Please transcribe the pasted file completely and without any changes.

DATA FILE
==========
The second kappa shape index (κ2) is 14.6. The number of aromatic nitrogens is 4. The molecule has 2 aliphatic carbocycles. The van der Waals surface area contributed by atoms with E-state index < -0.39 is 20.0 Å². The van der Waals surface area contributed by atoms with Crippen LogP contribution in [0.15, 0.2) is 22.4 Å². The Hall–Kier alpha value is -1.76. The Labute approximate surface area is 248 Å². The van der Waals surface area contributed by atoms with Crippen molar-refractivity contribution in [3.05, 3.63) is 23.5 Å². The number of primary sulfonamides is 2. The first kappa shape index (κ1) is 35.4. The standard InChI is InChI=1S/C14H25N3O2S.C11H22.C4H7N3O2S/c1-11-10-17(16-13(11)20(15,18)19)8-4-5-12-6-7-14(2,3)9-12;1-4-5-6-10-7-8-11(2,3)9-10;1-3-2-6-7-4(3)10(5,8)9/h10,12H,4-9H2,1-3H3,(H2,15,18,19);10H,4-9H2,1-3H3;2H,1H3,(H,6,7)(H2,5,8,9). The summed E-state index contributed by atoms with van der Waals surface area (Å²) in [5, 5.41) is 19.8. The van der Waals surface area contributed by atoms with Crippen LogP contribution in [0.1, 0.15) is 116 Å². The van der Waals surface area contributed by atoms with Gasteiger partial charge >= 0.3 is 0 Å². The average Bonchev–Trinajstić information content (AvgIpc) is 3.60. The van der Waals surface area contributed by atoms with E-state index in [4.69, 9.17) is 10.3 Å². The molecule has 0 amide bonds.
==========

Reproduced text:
The second kappa shape index (κ2) is 14.6. The number of aromatic nitrogens is 4. The molecule has 2 aliphatic carbocycles. The van der Waals surface area contributed by atoms with E-state index < -0.39 is 20.0 Å². The van der Waals surface area contributed by atoms with Crippen LogP contribution in [0.15, 0.2) is 22.4 Å². The Hall–Kier alpha value is -1.76. The Labute approximate surface area is 248 Å². The van der Waals surface area contributed by atoms with Crippen molar-refractivity contribution in [3.05, 3.63) is 23.5 Å². The number of primary sulfonamides is 2. The first kappa shape index (κ1) is 35.4. The standard InChI is InChI=1S/C14H25N3O2S.C11H22.C4H7N3O2S/c1-11-10-17(16-13(11)20(15,18)19)8-4-5-12-6-7-14(2,3)9-12;1-4-5-6-10-7-8-11(2,3)9-10;1-3-2-6-7-4(3)10(5,8)9/h10,12H,4-9H2,1-3H3,(H2,15,18,19);10H,4-9H2,1-3H3;2H,1H3,(H,6,7)(H2,5,8,9). The summed E-state index contributed by atoms with van der Waals surface area (Å²) in [5, 5.41) is 19.8. The van der Waals surface area contributed by atoms with Crippen LogP contribution in [0.1, 0.15) is 116 Å². The van der Waals surface area contributed by atoms with Gasteiger partial charge >= 0.3 is 0 Å². The average Bonchev–Trinajstić information content (AvgIpc) is 3.60. The van der Waals surface area contributed by atoms with E-state index in [4.69, 9.17) is 10.3 Å². The molecule has 0 amide bonds.